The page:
Load Management Part 1
I’m sure most of you have heard the term “Load Management” during the Raptors season last year with Kawhi, but what does it really mean? Load management is looking at the acute to chronic workload of an individual. The acute workload is what you’ve done training wise over the past seven days and chronic workload is the training workload over the 4 weeks prior. Weekly load changes greater than 15% of the chronic workload has been flagged as an injury risk (Drew, Cook & Finch 2016)
Especially at the start of the year, most of us are probably excited to get into the gym or get back to routine after a short layoff, which is great! Unfortunately, sometimes the mindset at the start can be overzealous and along the lines of “I’m going to go to the gym everyday of the week” but if prior to the New Year you were only in the gym 2-3x a week, that would be a huge spike in workload and would put you well above the 15% increase from your chronic workload.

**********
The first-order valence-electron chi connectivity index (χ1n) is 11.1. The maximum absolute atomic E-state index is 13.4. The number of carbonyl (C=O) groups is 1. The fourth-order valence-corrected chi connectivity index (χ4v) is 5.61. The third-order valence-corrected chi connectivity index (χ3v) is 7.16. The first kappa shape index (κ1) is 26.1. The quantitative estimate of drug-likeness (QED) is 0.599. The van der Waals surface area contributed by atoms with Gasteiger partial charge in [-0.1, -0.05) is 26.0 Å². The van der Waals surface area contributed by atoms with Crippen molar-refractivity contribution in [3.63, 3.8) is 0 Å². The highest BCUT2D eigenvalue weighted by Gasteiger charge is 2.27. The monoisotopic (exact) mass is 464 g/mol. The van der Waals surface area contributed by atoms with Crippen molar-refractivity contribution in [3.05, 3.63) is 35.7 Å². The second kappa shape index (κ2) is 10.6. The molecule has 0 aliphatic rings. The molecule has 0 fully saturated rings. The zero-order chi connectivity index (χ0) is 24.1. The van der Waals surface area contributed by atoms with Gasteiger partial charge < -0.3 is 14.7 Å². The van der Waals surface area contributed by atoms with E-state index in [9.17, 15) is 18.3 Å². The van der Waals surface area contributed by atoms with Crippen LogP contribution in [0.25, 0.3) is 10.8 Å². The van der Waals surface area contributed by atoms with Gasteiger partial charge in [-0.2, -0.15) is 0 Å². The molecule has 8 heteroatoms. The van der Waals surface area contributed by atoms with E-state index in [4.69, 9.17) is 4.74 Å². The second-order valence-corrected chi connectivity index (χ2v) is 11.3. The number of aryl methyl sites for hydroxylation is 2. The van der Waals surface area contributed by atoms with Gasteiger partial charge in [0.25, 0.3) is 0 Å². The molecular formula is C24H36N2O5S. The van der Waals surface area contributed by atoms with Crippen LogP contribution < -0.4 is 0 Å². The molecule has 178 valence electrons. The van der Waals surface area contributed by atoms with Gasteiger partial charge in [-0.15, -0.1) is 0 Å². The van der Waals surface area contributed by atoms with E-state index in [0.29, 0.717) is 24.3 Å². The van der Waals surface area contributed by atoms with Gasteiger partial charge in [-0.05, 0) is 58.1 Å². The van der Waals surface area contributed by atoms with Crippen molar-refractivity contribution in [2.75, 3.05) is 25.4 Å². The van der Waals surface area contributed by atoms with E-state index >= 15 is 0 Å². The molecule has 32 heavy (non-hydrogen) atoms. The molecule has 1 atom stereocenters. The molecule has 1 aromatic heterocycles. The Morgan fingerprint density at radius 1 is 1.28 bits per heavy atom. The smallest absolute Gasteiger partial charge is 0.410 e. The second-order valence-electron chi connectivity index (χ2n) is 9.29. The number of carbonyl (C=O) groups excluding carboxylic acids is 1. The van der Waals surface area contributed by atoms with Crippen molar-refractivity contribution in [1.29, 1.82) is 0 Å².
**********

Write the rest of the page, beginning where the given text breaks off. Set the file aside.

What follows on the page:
Load Management Part 2
As the gym routine becomes more consistent, the weight in the gym that you’re able to lift goes up as well. Especially more novice lifters who tend to get a big spike in the amount of weight they are able to lift as motor unit recruitment becomes more efficient. What that means from a load management perspective is that it is a good idea to keep an eye on the total volume lifted per week. The same principles apply with >15% increase in volume showing an increase in risk for injuries on the tendon spectrum.
Move Well Before You Move More
Go back to basics. Make sure you are able to go through the full range of motion for each exercise you complete and that you are in control through the full range. If adding weight to a bar changes the movement pattern significantly, it’s likely too heavy for you at this time. There are always ways to modify to get the intended stimulus without putting your body in a compromised position. For example, if you can squat to depth with body weight, you should be able to keep a similar range with a barbell on your back.
Written by: Sean Meagher, Registered Physiotherapist